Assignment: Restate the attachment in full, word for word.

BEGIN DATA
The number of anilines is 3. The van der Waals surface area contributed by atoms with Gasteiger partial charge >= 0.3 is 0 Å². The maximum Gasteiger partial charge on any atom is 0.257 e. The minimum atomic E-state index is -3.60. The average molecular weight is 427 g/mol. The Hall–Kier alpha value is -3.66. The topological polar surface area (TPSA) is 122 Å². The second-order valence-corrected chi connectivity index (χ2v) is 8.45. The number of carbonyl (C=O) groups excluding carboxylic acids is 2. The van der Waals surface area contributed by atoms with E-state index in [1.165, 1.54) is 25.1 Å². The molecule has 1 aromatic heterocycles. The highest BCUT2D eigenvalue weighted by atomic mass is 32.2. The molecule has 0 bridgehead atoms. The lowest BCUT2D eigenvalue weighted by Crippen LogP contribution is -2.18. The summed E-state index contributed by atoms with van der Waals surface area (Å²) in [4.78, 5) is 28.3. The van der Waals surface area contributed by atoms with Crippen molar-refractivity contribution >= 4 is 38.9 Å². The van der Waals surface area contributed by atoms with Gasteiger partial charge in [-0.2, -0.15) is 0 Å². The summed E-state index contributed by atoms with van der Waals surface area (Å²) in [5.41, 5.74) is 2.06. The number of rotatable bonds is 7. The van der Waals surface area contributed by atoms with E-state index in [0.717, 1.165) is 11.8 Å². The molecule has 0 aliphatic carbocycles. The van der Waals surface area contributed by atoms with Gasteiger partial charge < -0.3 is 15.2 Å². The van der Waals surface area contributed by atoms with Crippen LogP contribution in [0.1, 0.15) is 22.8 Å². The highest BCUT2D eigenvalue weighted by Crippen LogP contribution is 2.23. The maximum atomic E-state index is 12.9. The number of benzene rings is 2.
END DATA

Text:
The number of anilines is 3. The van der Waals surface area contributed by atoms with Gasteiger partial charge >= 0.3 is 0 Å². The maximum Gasteiger partial charge on any atom is 0.257 e. The minimum atomic E-state index is -3.60. The average molecular weight is 427 g/mol. The Hall–Kier alpha value is -3.66. The topological polar surface area (TPSA) is 122 Å². The second-order valence-corrected chi connectivity index (χ2v) is 8.45. The number of carbonyl (C=O) groups excluding carboxylic acids is 2. The van der Waals surface area contributed by atoms with E-state index in [1.165, 1.54) is 25.1 Å². The molecule has 1 aromatic heterocycles. The highest BCUT2D eigenvalue weighted by atomic mass is 32.2. The molecule has 0 bridgehead atoms. The lowest BCUT2D eigenvalue weighted by Crippen LogP contribution is -2.18. The summed E-state index contributed by atoms with van der Waals surface area (Å²) in [4.78, 5) is 28.3. The van der Waals surface area contributed by atoms with Crippen molar-refractivity contribution >= 4 is 38.9 Å². The van der Waals surface area contributed by atoms with Gasteiger partial charge in [-0.2, -0.15) is 0 Å². The summed E-state index contributed by atoms with van der Waals surface area (Å²) in [5.41, 5.74) is 2.06. The number of rotatable bonds is 7. The van der Waals surface area contributed by atoms with E-state index in [0.717, 1.165) is 11.8 Å². The molecule has 0 aliphatic carbocycles. The van der Waals surface area contributed by atoms with Gasteiger partial charge < -0.3 is 15.2 Å². The van der Waals surface area contributed by atoms with Crippen LogP contribution in [0.1, 0.15) is 22.8 Å². The highest BCUT2D eigenvalue weighted by Crippen LogP contribution is 2.23. The maximum atomic E-state index is 12.9. The number of benzene rings is 2.